On May 25, 2018, the European Union (EU) General Data Protection Regulation (GDPR) will go into effect in the 28 EU member states. Companies, the world over, are now rushing to meet the deadline for compliance but how many will make it?
The GDPR requires every organization that offers products or services to EU residents comply with a strict set of data privacy and security measures. These requirements will apply equally to those companies’ business partners. This essentially results in global regulation with potentially financial penalties and even criminal penalties for non-compliance.
GDPR is not just an EU-specific regulation – every EU citizen’s private data, regardless of where it is stored, must be protected. In today’s world of web-connected businesses, even small organizations not located in the EU may have data for individuals from EU countries and are, therefore, subject to aspects of GDPR. Storing the personal data of just one EU customer means that compliance with GDPR is required.
While originally thought to bring uniformity to enforcement in the EU, some EU member states are already making efforts to differentiate applicability of GDPR in their countries, which could add to the difficulties of implementation.
As it stands and was enacted, GDPR is binding on all EU members and, at 88 pages, is designed to address the disruption to data privacy wrought by the rapid evolution of information technology and business models over the past 20 years. The regulation will be enforceable by the data protection authorities (called “supervisory authorities”) of member states. Multinational companies, with their greater access to resources, will likely be able to meet immediately some of the GDPR’s requirements, but most will find that they need all the available time before inception to be completely ready. On the other hand, it is anticipated that many smaller entities may not be GDPR compliant before the deadline.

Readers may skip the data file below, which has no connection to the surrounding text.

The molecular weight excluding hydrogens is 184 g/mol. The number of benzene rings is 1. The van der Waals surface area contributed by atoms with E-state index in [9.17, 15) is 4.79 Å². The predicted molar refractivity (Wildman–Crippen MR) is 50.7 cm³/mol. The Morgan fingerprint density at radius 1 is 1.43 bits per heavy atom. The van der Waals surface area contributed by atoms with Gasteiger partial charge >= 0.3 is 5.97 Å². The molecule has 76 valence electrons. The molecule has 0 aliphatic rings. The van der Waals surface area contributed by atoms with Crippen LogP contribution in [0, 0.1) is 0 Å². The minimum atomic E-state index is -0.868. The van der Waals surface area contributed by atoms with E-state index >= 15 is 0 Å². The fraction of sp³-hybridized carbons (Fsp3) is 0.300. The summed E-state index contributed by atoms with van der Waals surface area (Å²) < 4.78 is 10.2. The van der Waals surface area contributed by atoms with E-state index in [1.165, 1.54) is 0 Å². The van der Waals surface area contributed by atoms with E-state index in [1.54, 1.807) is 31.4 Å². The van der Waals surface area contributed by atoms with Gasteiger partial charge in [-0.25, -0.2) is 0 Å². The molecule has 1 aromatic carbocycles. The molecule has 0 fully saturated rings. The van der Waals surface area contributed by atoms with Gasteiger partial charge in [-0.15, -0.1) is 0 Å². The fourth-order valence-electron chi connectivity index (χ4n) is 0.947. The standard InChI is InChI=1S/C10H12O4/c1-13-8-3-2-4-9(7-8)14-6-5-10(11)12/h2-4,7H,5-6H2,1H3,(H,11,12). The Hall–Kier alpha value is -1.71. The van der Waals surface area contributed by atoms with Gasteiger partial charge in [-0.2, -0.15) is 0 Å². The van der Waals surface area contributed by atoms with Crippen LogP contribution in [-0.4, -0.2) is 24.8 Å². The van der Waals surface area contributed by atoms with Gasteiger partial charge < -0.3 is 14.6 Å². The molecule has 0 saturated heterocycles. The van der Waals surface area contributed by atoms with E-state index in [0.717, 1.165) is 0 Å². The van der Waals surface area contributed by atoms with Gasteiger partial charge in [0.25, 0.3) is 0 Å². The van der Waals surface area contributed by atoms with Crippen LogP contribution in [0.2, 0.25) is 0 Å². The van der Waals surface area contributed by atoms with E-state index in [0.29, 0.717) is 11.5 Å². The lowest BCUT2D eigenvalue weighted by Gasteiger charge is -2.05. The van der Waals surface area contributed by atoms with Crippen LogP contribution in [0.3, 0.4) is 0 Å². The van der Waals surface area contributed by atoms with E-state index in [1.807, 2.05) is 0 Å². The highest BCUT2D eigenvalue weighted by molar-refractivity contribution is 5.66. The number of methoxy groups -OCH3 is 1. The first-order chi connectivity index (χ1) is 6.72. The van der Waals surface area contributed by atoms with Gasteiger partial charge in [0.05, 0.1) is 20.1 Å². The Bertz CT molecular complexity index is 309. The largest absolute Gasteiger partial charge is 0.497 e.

The GDPR will replace the EU’s existing data privacy and security regime, the Data Protection Directive 95/46/EC, which was enacted in 1995. The penalties for the violation of privacy regulations under the existing regulation vary among member states, with the potential for fines ranging from €150,000 to €900,000 ($184,540 to $1.1 million).
Supervisory authorities had little recourse against large, well-funded multinationals that viewed such fines merely as a cost of doing business.
This changes under the GDPR, which could see fines imposed up to €20 million ($24.6 million), or 4 percent of the offending company’s global annual revenue, whichever is higher.
GDPR also provides for potential criminal prosecution to be sought against directors and officers for deliberate breaches. Simply put, a board member can be jailed.
The regulation also features notification requirements modeled loosely after U.S. breach notification laws – the biggest difference being a new, shortened 72-hour time frame. Given that most breaches are not immediately discovered, and the extent of a breach can take time to determine, this could be a challenge for many entities.
Because the U.S. does not have a federal data protection law, data protection measures are set forth in numerous state laws and regulations. As a result, with the advent of the GDPR, organizations based in the U.S., which hold data on European customers, now have the daunting task of keeping track of each U.S. regulation, while ensuring that they are compliant with GDPR.
Fortunately, the GDPR’s requirements for data protection are in concert with most regulations in the U.S. There is nothing in the National Institute of Standards and Technology (NIST) Cybersecurity Framework that conflicts with the data protection practices required by GDPR.